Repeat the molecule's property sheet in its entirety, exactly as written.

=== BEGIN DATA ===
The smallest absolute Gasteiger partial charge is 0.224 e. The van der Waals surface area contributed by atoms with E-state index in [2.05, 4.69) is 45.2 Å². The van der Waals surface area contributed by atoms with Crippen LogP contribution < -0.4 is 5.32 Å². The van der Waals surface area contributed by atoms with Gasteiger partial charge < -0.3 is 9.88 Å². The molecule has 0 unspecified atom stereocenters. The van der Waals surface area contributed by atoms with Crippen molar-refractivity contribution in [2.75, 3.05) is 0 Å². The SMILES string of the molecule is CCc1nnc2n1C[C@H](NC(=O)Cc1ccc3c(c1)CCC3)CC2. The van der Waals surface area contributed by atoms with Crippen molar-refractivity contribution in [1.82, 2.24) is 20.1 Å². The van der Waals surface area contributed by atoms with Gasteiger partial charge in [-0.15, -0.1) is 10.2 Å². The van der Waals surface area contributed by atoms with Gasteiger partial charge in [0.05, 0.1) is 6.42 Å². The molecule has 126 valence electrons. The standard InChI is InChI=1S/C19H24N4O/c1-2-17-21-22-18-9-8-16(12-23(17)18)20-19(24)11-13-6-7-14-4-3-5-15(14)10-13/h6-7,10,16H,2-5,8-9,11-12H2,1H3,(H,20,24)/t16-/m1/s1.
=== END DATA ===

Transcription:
The smallest absolute Gasteiger partial charge is 0.224 e. The van der Waals surface area contributed by atoms with E-state index in [2.05, 4.69) is 45.2 Å². The van der Waals surface area contributed by atoms with Crippen LogP contribution < -0.4 is 5.32 Å². The van der Waals surface area contributed by atoms with Gasteiger partial charge < -0.3 is 9.88 Å². The molecule has 0 unspecified atom stereocenters. The van der Waals surface area contributed by atoms with Crippen molar-refractivity contribution in [2.75, 3.05) is 0 Å². The SMILES string of the molecule is CCc1nnc2n1C[C@H](NC(=O)Cc1ccc3c(c1)CCC3)CC2. The van der Waals surface area contributed by atoms with Crippen molar-refractivity contribution in [1.82, 2.24) is 20.1 Å². The van der Waals surface area contributed by atoms with Gasteiger partial charge in [-0.15, -0.1) is 10.2 Å². The van der Waals surface area contributed by atoms with Gasteiger partial charge in [0.05, 0.1) is 6.42 Å². The molecule has 126 valence electrons. The standard InChI is InChI=1S/C19H24N4O/c1-2-17-21-22-18-9-8-16(12-23(17)18)20-19(24)11-13-6-7-14-4-3-5-15(14)10-13/h6-7,10,16H,2-5,8-9,11-12H2,1H3,(H,20,24)/t16-/m1/s1.